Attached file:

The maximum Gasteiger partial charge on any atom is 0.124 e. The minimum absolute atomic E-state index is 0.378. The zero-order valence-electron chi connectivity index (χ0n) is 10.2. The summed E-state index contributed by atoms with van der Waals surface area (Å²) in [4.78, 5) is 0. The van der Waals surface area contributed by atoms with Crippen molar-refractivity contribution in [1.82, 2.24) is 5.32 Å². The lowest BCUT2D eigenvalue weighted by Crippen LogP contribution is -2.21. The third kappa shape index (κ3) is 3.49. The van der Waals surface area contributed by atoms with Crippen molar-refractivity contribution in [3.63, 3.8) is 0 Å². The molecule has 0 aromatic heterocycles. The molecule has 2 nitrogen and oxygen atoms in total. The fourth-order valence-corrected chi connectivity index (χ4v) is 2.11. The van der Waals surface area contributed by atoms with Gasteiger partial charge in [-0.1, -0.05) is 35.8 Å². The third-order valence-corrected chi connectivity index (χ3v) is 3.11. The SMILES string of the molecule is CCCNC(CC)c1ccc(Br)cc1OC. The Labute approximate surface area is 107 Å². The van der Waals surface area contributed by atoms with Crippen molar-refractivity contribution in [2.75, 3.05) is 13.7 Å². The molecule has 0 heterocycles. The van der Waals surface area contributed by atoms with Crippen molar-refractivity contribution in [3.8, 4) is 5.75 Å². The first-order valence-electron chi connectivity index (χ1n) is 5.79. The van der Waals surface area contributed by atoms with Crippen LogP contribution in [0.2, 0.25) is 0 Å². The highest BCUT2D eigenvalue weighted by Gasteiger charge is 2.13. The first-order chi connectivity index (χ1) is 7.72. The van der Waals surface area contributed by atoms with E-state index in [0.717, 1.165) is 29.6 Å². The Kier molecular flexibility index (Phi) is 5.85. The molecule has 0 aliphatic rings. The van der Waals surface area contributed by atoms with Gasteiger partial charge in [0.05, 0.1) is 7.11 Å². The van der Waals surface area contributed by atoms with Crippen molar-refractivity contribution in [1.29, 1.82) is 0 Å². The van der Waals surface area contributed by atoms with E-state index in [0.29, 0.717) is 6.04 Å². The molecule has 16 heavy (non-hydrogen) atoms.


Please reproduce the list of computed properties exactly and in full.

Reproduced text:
The maximum Gasteiger partial charge on any atom is 0.124 e. The minimum absolute atomic E-state index is 0.378. The zero-order valence-electron chi connectivity index (χ0n) is 10.2. The summed E-state index contributed by atoms with van der Waals surface area (Å²) in [4.78, 5) is 0. The van der Waals surface area contributed by atoms with Crippen molar-refractivity contribution in [1.82, 2.24) is 5.32 Å². The lowest BCUT2D eigenvalue weighted by Crippen LogP contribution is -2.21. The third kappa shape index (κ3) is 3.49. The van der Waals surface area contributed by atoms with Crippen molar-refractivity contribution in [3.63, 3.8) is 0 Å². The molecule has 0 aromatic heterocycles. The molecule has 2 nitrogen and oxygen atoms in total. The fourth-order valence-corrected chi connectivity index (χ4v) is 2.11. The van der Waals surface area contributed by atoms with Gasteiger partial charge in [-0.1, -0.05) is 35.8 Å². The third-order valence-corrected chi connectivity index (χ3v) is 3.11. The SMILES string of the molecule is CCCNC(CC)c1ccc(Br)cc1OC. The Labute approximate surface area is 107 Å². The van der Waals surface area contributed by atoms with Crippen molar-refractivity contribution in [2.75, 3.05) is 13.7 Å². The molecule has 0 heterocycles. The van der Waals surface area contributed by atoms with Crippen molar-refractivity contribution in [3.8, 4) is 5.75 Å². The first-order valence-electron chi connectivity index (χ1n) is 5.79. The van der Waals surface area contributed by atoms with Crippen LogP contribution in [0.2, 0.25) is 0 Å². The highest BCUT2D eigenvalue weighted by Gasteiger charge is 2.13. The first-order chi connectivity index (χ1) is 7.72. The van der Waals surface area contributed by atoms with E-state index in [0.717, 1.165) is 29.6 Å². The Kier molecular flexibility index (Phi) is 5.85. The molecule has 0 aliphatic rings. The van der Waals surface area contributed by atoms with Gasteiger partial charge in [0.05, 0.1) is 7.11 Å². The van der Waals surface area contributed by atoms with Crippen molar-refractivity contribution in [1.29, 1.82) is 0 Å². The van der Waals surface area contributed by atoms with E-state index in [0.29, 0.717) is 6.04 Å². The molecule has 16 heavy (non-hydrogen) atoms.